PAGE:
New exclusive video details internal management regulations of the Yingye’er “transformation through education” camp in Xinjiang. Experts confirm that the rules are almost identical to those of a prison
At the end of November, Bitter Winter posted an exclusive video about the large-scale Yingye’er “transformation through education” camp for Uyghurs in Yining city of Xinjiang. The video has drawn a lot of attention throughout the world. We now present another video about the same camp, detailing its internal management rules and regulations.
The rules and regulations are posted on public signboards displayed in the corridors of the camp and detail a variety of internal management issues, such as the security of the camp, the code of conduct of “students” and personnel, as well as provisions regarding the inmates’ communication with families. According to public security personnel, some of these rules and regulations are almost identical to the management regulations of prisons.
The instructions regarding the security of the camp state, “The section needs to make overall arrangements of armed police officers, public security personnel, security guards, and other forces.” In fact, armed police officers and public security personnel are part of the state security forces. So, if Yingye’er camp were an ordinary vocational school, the daily routine of providing safety would only require regular security guards.
The “Code of Conduct” for ‘students,’” posted on the “class affairs board” in the corridor, contains 26 regulations. Among these, article 23 is especially worth mentioning: it requires “students” to address armed police and special police as “police officers” and address teaching cadres as “training officers.” The requirement is notably similar to the code of conduct used for prison inmates.
One of the responsibilities for teachers requires them to “strive hard to study Marxism-Leninism and Chairman Mao’s thought,” “adhere to the Party’s basic line,” and teach students a “proletarian philosophy.”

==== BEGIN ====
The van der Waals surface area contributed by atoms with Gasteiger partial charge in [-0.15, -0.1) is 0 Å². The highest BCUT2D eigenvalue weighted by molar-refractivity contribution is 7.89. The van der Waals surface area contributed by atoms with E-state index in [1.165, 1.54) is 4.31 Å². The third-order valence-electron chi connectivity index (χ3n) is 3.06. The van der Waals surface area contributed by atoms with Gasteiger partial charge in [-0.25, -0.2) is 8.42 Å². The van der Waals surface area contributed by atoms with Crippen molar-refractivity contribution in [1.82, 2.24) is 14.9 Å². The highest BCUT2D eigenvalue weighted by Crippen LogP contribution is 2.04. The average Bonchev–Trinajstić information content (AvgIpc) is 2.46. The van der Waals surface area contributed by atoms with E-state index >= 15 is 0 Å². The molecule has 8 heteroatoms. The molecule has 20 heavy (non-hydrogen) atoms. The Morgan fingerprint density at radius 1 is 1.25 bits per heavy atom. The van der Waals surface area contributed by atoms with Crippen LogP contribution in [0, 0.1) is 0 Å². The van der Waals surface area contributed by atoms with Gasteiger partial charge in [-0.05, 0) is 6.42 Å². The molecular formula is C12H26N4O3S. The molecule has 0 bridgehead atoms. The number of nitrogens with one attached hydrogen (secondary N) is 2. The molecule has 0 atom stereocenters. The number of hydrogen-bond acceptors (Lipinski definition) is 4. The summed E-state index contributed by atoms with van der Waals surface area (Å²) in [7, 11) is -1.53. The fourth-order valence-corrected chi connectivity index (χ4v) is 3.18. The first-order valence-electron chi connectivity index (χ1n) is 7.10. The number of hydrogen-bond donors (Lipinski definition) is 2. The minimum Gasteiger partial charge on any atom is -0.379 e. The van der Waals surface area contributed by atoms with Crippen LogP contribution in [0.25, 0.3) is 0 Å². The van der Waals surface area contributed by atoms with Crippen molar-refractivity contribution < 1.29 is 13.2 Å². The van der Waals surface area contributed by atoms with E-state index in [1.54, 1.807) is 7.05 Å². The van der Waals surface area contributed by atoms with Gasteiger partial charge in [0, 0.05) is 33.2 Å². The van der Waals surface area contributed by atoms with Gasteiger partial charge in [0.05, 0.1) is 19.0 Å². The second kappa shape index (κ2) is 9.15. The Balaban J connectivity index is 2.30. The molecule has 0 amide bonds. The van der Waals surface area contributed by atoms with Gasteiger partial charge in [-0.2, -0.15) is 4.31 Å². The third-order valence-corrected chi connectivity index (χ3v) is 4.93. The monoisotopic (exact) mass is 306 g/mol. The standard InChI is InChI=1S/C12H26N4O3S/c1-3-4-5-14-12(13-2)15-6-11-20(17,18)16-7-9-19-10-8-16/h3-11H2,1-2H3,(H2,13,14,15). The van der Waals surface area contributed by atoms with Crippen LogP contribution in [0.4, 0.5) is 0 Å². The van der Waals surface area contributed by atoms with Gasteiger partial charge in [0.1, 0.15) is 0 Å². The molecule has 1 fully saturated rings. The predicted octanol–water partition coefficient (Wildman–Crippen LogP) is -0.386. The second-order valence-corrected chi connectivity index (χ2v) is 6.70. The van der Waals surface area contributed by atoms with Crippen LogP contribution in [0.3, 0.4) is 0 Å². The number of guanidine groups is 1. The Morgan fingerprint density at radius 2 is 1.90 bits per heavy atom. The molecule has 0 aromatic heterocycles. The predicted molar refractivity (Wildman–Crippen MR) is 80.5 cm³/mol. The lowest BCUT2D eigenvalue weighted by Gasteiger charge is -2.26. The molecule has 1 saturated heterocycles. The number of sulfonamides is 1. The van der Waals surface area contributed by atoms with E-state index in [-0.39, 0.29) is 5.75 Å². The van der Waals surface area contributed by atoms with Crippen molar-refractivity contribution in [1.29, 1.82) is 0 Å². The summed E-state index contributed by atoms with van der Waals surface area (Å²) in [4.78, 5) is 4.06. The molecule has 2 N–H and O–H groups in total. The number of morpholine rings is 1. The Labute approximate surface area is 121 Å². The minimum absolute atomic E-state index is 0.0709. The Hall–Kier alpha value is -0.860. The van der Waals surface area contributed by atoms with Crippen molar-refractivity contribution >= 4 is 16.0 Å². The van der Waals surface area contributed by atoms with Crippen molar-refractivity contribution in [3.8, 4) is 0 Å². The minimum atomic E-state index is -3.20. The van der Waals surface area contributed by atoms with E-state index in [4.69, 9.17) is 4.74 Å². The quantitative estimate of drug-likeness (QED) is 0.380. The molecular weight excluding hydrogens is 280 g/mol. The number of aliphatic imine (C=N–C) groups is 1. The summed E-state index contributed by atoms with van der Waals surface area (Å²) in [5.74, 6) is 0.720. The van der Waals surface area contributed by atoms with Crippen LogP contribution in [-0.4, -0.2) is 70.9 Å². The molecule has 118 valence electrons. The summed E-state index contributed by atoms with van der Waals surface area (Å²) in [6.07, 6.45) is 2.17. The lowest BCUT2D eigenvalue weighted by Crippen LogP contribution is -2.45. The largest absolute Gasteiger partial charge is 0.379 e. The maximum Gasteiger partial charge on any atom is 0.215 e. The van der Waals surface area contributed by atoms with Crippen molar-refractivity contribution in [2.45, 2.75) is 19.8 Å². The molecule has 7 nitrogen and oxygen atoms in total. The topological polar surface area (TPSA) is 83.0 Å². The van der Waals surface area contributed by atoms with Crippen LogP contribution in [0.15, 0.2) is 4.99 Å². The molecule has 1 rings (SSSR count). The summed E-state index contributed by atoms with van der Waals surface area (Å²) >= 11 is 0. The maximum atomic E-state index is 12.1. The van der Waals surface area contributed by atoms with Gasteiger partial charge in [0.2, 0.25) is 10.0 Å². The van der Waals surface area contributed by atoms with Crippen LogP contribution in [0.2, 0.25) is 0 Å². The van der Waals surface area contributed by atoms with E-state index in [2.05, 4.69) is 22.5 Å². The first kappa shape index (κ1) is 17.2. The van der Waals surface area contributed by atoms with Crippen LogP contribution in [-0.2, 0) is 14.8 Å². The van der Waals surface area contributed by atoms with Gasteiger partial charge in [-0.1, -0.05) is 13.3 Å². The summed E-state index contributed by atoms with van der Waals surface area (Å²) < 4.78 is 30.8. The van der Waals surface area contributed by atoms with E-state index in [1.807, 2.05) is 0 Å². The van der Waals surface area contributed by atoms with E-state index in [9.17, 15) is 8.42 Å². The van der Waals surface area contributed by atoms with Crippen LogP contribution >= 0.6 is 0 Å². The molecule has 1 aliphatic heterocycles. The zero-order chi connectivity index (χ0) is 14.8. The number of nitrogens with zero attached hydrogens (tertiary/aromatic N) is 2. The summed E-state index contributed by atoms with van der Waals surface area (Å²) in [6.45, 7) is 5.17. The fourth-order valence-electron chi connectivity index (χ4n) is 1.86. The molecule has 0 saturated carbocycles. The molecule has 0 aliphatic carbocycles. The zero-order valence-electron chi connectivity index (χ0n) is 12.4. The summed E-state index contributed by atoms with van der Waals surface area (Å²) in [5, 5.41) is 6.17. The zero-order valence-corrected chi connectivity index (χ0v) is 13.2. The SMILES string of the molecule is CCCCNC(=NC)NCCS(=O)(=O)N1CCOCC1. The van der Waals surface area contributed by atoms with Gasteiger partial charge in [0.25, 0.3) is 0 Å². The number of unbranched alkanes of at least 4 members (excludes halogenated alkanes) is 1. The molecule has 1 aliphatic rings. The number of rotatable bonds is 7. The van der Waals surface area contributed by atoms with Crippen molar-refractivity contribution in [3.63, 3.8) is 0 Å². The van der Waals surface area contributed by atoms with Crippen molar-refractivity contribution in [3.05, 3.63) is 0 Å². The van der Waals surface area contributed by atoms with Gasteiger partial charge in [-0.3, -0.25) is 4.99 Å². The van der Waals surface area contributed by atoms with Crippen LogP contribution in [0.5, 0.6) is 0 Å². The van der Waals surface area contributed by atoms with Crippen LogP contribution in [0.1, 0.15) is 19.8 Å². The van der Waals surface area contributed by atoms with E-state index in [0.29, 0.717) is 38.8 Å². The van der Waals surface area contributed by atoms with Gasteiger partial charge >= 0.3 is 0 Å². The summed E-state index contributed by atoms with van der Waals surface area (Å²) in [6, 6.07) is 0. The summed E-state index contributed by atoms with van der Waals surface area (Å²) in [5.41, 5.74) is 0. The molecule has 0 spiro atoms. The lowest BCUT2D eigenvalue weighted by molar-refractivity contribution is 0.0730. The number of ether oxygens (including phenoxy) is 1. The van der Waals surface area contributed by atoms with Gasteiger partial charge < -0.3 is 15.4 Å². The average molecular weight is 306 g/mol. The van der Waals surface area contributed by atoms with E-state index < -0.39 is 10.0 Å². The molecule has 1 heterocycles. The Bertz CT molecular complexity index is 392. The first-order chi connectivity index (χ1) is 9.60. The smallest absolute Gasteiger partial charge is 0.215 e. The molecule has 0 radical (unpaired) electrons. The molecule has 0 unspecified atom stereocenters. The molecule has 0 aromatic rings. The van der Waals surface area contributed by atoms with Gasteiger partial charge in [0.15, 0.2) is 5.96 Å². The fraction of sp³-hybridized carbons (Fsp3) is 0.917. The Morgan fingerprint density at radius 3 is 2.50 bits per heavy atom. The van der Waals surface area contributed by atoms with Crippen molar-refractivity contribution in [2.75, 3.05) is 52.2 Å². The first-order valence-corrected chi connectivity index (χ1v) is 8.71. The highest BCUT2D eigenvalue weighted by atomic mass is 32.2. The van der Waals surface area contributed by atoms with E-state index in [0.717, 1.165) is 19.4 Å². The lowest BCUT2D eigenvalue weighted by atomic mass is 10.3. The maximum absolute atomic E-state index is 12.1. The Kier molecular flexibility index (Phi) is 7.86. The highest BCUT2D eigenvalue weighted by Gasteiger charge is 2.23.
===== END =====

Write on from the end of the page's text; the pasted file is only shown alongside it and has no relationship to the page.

As per the regulations, the responsibilities of the headmaster and Mandarin Chinese teachers include the indoctrination of students through ideological and political education. The rules state that, basically, only the students who speak Uyghur are required to learn Mandarin.
In a recent interview with Bitter Winter, an employee of another “transformation through education” camp revealed that all Uyghur detainees are forced to learn Chinese. “But even if an Uyghur manages to get a perfect score in Chinese, he or she will not be allowed to leave the camp,” revealed the employee.
The regulations of the Yingye’er camp include detailed provisions regarding contacts between “students” and their families, which are extremely restrictive. Phone calls between them must be applied for and approved, and the length of each phone call is usually limited to under five minutes. The rules require that phone calls must be “personally registered, personally dialed, and personally monitored” by members of the staff. The use of “code words and secret language” during conversations is prohibited. Inmates who do not comply with these rules will be punished with deprivation of family phone call privileges from one to six months based, depending on a situation.
Article 1 of the regulations on another subject states that “anti-extremism” should be incorporated within the content of “heart-to-heart chats,” and emphasizes that through such chats, “staff should gain a multifaceted understanding of students’ ideological dynamics and strive to discover emerging and tendentious intelligence information and clues.”
Our reporter has also discovered a room with a sign on the door “zhēnbié shì (Screening Room).” The original meaning of the Chinese word zhēnbié (screening) is “to differentiate and distinguish,” which emphasizes carrying out the assessment, examination, identification, and verification cautiously and seriously.
One of the most probable explanations for the function of this screening room could also lie in the interview with the employee of another “transformation through education” camp, mentioned earlier. He states that all detainees are divided into four levels of supervision: lenient, ordinary, strict, and enforced. According to him, special teams regularly screen “students” to determine whether they have signed a statement of repentance and “admitted their guilt.” An assessment is then conducted, and students who do not pass are sent to a detention center. Therefore, most probably, the screening room at the Yingye’er camp is used to evaluate the degree of “transformation” and “reform” of students.
Although the Chinese Communist Party (CCP)’s propaganda strives to conceal the truth, a growing body of evidence shows that the CCP authorities are carrying out large-scale persecution and suppression of Muslim Uyghurs. In its external communications, the CCP refers to “transformation through education” camps as “schools.” The factual materials our reporter has collected confirm that in terms of both internal structure and management regulations, this “transformation through education” camp is, in fact, a prison.